Texas lawmakers want schools to teach kids how to behave during traffic stops
“Students need to know what their rights are. It is not as simple as “obey and complain” – it’s too simplistic,” Senator John Whitmire told the Senate Criminal Justice Committee during a three-hour hearing on Tuesday.
"We are in an emotionally sensitive time,” Whitmire told community leaders, referring to increased tensions between police and citizens around the country.
He specifically stressed the case of Sandra Bland, a black woman who died in July 2015 under suspicious circumstances while in police custody following a traffic stop.
"I don't have to go any further than to look at Ms. Bland's situation, which still is a tragedy that did not have to happen if both parties would have de-escalated the situation," Whitmire said.
In March 2016, then-trooper Brian Encinia pleaded not guilty to a perjury charge. He reportedly told his supervisor that he had no idea what he was “going to arrest her for, but we’ll figure it out when we get to the county jail.”
"Ms. Bland's tragedy is a huge motivation for me to hold the officer accountable and also assist the public in some of the better practices when they encounter law enforcement ‒ if Ms. Bland and the officer would have taken a deep breath, I don't believe she would have been taken to jail, where she ultimately met her fate, unfortunately because she was not treated right when she got to jail,” Whitmire said.
Whitmire called the hearing after announcing his proposal last week that would require Texas schools to teach ninth-graders how to properly interact with police. The idea behind the senator’s bill is that “increased training and education” for both officers and students would contribute to “positive” citizen-police interactions and relations.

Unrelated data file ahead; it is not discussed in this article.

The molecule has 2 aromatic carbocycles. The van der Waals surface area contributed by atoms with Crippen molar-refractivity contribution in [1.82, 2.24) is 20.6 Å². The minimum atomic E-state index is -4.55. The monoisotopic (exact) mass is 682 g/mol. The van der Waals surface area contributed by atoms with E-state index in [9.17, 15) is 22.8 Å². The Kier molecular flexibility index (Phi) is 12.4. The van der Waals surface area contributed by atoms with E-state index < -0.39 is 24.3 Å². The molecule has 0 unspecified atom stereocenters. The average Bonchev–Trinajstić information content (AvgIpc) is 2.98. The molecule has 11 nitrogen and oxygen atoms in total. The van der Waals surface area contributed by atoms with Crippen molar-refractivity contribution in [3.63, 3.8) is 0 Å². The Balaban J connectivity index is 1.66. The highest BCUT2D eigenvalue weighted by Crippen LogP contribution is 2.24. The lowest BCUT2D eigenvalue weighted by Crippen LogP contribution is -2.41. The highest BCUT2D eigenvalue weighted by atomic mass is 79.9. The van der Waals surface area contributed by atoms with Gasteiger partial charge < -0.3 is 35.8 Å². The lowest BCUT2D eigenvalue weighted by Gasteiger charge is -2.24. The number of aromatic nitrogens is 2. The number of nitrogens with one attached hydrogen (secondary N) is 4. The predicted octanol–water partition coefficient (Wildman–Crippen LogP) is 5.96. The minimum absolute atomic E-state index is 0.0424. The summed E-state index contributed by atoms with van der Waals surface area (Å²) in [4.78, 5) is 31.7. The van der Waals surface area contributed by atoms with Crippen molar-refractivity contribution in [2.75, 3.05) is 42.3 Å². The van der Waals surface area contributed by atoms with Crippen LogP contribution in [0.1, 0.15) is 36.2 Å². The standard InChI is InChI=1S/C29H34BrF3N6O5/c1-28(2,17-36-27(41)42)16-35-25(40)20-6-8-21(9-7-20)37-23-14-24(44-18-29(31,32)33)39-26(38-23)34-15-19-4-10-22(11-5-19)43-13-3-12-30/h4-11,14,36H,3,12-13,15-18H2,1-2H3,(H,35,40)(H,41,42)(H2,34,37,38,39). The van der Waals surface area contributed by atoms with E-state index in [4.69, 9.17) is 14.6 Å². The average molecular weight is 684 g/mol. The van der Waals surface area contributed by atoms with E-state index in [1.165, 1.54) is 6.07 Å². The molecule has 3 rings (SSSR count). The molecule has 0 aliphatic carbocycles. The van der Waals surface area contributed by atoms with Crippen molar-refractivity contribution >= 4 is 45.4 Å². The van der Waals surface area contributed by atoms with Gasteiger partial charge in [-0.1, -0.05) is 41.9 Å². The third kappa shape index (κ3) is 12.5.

Whitmire’s bill would require the State Board of Education to develop a curriculum that would advise young drivers on what to do when stopped by an officer.
“I want third parties involved,” he told the committee. “I want to get pastors, I want law enforcements to come into schools. I want it to be a civics lesson of everyone’s responsibilities.”
However, while Whitmire’s proposal was met with applause among lawmakers, it failed to have similar success among the local Black Lives Matter movement, which criticized the senator for being “so out of touch with the people."
“It’s saying to a little black child, ‘When the police stop you, and they will, this is how we want you to act, even though we know you’re still going to get killed,’” Ashton Woods, a spokesman for Black Lives Matter: Houston, told the Texas Observer. “It’s an insult. It just seems to me that they are trying to satisfy the demands and needs of the police unions.”
He has also criticized lawmakers for not inviting his group to testify along with witnesses from law enforcement groups, African-American pastors and the president of the Houston chapter of the National Association for the Advancement of Colored People (NAACP).
“There was no true representation of the black community at that particular meeting,” Woods said. “It’s a sham.”
The tensions between the local black community and Texas officials have been especially tough after Lieutenant Governor Dan Patrick repeatedly blamed the BLM movement for the death of five Dallas police officers in July.